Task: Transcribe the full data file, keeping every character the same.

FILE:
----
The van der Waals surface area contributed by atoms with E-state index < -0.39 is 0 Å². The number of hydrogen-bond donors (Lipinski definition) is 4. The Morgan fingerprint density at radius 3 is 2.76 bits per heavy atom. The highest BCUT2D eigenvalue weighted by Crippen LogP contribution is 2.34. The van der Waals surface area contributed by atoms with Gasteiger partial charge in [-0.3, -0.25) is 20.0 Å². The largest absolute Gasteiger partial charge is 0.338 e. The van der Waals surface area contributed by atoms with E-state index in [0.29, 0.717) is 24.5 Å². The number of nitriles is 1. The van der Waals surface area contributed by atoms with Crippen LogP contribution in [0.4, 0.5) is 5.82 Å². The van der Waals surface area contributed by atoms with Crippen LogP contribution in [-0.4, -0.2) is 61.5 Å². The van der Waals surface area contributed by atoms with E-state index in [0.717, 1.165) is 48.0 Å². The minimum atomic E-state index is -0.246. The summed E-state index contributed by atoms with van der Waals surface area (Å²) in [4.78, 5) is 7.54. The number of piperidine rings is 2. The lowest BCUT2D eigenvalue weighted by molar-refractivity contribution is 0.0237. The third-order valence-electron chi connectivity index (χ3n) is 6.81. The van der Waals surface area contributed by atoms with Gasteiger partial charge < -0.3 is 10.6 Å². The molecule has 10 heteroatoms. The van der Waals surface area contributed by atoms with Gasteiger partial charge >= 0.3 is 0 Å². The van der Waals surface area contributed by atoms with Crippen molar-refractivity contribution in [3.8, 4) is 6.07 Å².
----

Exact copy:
The van der Waals surface area contributed by atoms with E-state index < -0.39 is 0 Å². The number of hydrogen-bond donors (Lipinski definition) is 4. The Morgan fingerprint density at radius 3 is 2.76 bits per heavy atom. The highest BCUT2D eigenvalue weighted by Crippen LogP contribution is 2.34. The van der Waals surface area contributed by atoms with Gasteiger partial charge in [-0.3, -0.25) is 20.0 Å². The largest absolute Gasteiger partial charge is 0.338 e. The van der Waals surface area contributed by atoms with E-state index in [0.29, 0.717) is 24.5 Å². The number of nitriles is 1. The van der Waals surface area contributed by atoms with Crippen LogP contribution in [0.4, 0.5) is 5.82 Å². The van der Waals surface area contributed by atoms with Crippen LogP contribution in [-0.4, -0.2) is 61.5 Å². The van der Waals surface area contributed by atoms with E-state index in [0.717, 1.165) is 48.0 Å². The minimum atomic E-state index is -0.246. The summed E-state index contributed by atoms with van der Waals surface area (Å²) in [4.78, 5) is 7.54. The number of piperidine rings is 2. The lowest BCUT2D eigenvalue weighted by molar-refractivity contribution is 0.0237. The third-order valence-electron chi connectivity index (χ3n) is 6.81. The van der Waals surface area contributed by atoms with Gasteiger partial charge < -0.3 is 10.6 Å². The molecule has 10 heteroatoms. The van der Waals surface area contributed by atoms with Gasteiger partial charge >= 0.3 is 0 Å². The van der Waals surface area contributed by atoms with Crippen molar-refractivity contribution in [3.8, 4) is 6.07 Å².